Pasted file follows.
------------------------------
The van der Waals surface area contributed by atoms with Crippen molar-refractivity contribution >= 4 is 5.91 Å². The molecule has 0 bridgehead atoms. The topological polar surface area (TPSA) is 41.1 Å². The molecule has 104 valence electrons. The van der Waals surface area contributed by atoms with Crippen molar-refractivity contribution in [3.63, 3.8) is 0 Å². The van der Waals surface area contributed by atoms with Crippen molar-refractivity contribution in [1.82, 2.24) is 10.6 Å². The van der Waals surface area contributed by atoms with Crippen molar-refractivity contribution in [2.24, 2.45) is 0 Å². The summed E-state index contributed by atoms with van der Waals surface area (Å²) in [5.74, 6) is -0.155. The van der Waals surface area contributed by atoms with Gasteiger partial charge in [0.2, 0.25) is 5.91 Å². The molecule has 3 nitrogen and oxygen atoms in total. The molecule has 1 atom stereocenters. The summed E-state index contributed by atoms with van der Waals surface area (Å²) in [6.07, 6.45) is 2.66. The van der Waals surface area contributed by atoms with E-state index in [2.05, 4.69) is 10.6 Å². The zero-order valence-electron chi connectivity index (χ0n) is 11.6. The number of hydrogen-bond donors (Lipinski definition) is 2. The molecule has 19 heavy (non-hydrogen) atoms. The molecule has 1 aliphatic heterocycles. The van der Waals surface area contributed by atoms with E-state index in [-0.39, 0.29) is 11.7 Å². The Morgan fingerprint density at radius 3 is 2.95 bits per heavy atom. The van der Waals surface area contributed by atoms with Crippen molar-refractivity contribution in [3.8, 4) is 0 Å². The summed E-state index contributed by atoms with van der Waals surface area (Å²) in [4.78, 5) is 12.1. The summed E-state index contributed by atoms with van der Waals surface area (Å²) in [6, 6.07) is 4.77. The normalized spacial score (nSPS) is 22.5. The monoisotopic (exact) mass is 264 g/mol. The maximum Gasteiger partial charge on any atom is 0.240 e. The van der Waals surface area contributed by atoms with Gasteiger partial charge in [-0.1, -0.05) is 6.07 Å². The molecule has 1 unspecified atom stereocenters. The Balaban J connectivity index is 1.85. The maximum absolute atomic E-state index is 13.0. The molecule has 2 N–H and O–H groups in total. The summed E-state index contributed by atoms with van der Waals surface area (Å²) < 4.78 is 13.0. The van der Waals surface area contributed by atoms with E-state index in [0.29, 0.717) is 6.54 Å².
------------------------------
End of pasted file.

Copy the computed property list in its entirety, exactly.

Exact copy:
The van der Waals surface area contributed by atoms with Crippen molar-refractivity contribution >= 4 is 5.91 Å². The molecule has 0 bridgehead atoms. The topological polar surface area (TPSA) is 41.1 Å². The molecule has 104 valence electrons. The van der Waals surface area contributed by atoms with Crippen molar-refractivity contribution in [3.63, 3.8) is 0 Å². The van der Waals surface area contributed by atoms with Crippen molar-refractivity contribution in [1.82, 2.24) is 10.6 Å². The van der Waals surface area contributed by atoms with Crippen molar-refractivity contribution in [2.24, 2.45) is 0 Å². The summed E-state index contributed by atoms with van der Waals surface area (Å²) in [5.74, 6) is -0.155. The van der Waals surface area contributed by atoms with Gasteiger partial charge in [0.2, 0.25) is 5.91 Å². The molecule has 3 nitrogen and oxygen atoms in total. The molecule has 1 atom stereocenters. The summed E-state index contributed by atoms with van der Waals surface area (Å²) in [6.07, 6.45) is 2.66. The van der Waals surface area contributed by atoms with E-state index in [2.05, 4.69) is 10.6 Å². The zero-order valence-electron chi connectivity index (χ0n) is 11.6. The number of hydrogen-bond donors (Lipinski definition) is 2. The molecule has 19 heavy (non-hydrogen) atoms. The molecule has 1 aliphatic heterocycles. The van der Waals surface area contributed by atoms with E-state index in [-0.39, 0.29) is 11.7 Å². The Morgan fingerprint density at radius 3 is 2.95 bits per heavy atom. The van der Waals surface area contributed by atoms with Crippen molar-refractivity contribution in [3.8, 4) is 0 Å². The summed E-state index contributed by atoms with van der Waals surface area (Å²) in [4.78, 5) is 12.1. The summed E-state index contributed by atoms with van der Waals surface area (Å²) in [6, 6.07) is 4.77. The normalized spacial score (nSPS) is 22.5. The monoisotopic (exact) mass is 264 g/mol. The maximum Gasteiger partial charge on any atom is 0.240 e. The van der Waals surface area contributed by atoms with Gasteiger partial charge in [-0.1, -0.05) is 6.07 Å². The molecule has 1 unspecified atom stereocenters. The Balaban J connectivity index is 1.85. The maximum absolute atomic E-state index is 13.0. The molecule has 2 N–H and O–H groups in total. The summed E-state index contributed by atoms with van der Waals surface area (Å²) < 4.78 is 13.0. The van der Waals surface area contributed by atoms with E-state index in [0.29, 0.717) is 6.54 Å².